Bordeaux Wine Fund to Launch in China

on October 14 2010 | in Lifestyle Trends Wine & Spirits | by | with No Comments

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Buzz has been strong about the surging Chinese wine market. We wrote about the growth of Bordeaux in our recent China’s Most Coveted Wine article. Interest appears to be extending beyond drinking and collecting wine.

China’s young rich have been inclined toward investments and specifically, investing in the wine market in recent years. Wine is perceived as a sign of luxury living and an increasing number of wealthy folks are drinking and collecting wine.

So it’s timely that French financial firm, Societe Generale will launch a Bordeaux wine fund in China targeting China’s fast-growing new rich. They are the first foreign group to issue this “alternative investment vehicle” in mainland China. Unlike traditional stock or bond investments, cash can be invested specifically in wine or the wine can be one component of investment portfolios. A wine fund generally matures in five to seven years.

“As a long-term investment instruction, it can diversify the current assets allocation in investment portfolios,” said Hsiao-yun Lee, the chief executive officer of China-based Societe Generale Private Banking Business.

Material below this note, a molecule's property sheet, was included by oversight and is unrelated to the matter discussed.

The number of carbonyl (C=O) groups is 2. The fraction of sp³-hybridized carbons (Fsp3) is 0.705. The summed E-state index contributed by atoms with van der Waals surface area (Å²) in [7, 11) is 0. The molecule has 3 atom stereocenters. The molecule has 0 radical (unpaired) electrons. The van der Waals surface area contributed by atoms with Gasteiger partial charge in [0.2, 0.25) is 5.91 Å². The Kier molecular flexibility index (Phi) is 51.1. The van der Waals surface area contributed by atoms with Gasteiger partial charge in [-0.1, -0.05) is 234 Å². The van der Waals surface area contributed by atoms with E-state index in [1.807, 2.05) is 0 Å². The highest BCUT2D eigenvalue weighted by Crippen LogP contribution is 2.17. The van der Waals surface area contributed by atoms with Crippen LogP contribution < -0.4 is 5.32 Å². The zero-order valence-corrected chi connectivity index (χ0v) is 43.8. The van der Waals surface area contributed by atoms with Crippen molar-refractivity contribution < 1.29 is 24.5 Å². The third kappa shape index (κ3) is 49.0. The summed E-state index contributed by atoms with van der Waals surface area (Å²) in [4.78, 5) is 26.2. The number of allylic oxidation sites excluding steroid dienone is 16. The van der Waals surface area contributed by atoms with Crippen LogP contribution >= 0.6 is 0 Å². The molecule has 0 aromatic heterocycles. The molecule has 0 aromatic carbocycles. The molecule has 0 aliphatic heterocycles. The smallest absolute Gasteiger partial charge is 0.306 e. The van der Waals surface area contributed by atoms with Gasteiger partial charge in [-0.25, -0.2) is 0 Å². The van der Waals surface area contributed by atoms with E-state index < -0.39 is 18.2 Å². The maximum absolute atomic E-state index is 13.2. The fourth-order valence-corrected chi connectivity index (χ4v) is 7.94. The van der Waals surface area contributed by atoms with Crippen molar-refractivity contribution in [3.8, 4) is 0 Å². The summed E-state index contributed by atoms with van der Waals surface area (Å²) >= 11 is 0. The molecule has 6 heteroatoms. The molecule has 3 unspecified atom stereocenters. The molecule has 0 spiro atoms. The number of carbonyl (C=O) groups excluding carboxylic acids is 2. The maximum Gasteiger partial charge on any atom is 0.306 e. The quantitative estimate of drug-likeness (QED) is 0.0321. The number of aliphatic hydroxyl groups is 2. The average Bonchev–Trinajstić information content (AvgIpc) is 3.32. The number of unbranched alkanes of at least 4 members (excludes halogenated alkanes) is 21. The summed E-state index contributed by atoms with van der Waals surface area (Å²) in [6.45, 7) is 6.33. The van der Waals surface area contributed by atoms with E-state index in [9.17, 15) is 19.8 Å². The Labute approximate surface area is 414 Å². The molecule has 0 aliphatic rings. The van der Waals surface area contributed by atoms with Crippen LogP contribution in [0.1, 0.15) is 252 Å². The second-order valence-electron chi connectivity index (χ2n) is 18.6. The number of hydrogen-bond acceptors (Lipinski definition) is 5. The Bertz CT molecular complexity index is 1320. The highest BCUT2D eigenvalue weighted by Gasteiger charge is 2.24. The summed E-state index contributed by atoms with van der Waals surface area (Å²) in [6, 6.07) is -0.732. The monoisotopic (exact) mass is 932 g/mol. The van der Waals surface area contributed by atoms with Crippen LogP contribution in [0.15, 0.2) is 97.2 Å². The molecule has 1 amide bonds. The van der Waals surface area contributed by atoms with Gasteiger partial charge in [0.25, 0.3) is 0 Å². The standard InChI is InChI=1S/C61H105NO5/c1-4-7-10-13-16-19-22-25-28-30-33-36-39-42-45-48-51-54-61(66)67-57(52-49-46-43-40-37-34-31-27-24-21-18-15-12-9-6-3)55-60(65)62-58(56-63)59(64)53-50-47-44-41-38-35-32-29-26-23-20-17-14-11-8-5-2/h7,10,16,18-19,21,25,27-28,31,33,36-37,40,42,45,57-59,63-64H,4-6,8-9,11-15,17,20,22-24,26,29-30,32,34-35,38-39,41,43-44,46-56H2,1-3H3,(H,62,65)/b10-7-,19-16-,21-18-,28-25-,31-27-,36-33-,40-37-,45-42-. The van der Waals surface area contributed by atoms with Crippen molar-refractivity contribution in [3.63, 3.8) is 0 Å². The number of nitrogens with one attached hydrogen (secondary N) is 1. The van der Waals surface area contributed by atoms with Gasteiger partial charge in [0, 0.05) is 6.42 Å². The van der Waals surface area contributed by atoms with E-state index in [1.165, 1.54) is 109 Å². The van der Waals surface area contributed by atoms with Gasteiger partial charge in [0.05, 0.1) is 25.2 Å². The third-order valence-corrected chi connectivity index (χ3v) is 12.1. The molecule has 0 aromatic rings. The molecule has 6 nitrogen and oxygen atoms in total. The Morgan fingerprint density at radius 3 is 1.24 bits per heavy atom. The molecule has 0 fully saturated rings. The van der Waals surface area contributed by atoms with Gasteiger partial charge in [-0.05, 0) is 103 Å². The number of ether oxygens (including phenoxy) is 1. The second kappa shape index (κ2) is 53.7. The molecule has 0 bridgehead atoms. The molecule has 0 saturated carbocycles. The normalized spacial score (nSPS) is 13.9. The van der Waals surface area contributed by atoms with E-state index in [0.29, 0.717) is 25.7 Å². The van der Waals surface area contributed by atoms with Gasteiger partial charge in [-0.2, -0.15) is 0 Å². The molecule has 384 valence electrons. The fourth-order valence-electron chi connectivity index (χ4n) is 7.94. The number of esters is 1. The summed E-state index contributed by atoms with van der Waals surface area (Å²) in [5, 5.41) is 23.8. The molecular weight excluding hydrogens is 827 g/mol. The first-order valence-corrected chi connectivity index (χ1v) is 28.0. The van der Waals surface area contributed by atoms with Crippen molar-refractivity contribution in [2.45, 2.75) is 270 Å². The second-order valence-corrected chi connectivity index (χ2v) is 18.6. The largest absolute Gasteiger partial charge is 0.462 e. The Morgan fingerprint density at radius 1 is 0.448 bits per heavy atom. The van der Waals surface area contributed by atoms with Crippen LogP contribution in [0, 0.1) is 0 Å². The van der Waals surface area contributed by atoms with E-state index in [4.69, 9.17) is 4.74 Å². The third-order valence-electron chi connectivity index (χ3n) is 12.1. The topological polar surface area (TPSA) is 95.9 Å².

The Bordeaux wine fund will be privately offered to high-end clients of the private banking business. Clients can choose when to invest and when to sell their wine at auction. “According to our previous wine fund management experience in Europe, sometimes the auction price may be 100 times higher than the original price,” Lee said.

Generally, the average annual rate of return for a Bordeaux wine fund is about 10 percent with higher quality wine returning an average of 8 to 12 percent per year. “Some years it can even reach 50 percent if investors purchase the en primeur (wine before it is bottled),” said Wang Baoting, vice-president of Chateau Junding, which is owned by Chinese wine producer Cofco Wine.

Investment quality wine consists of just 0.1 percent of total global wine production each year. Since better wines need to age, supply is limited and therefore, high quality wines provide “a relatively stable return” according to senior wine investor Lee Robertson.

 

via chinadaily
photo credit: filtran

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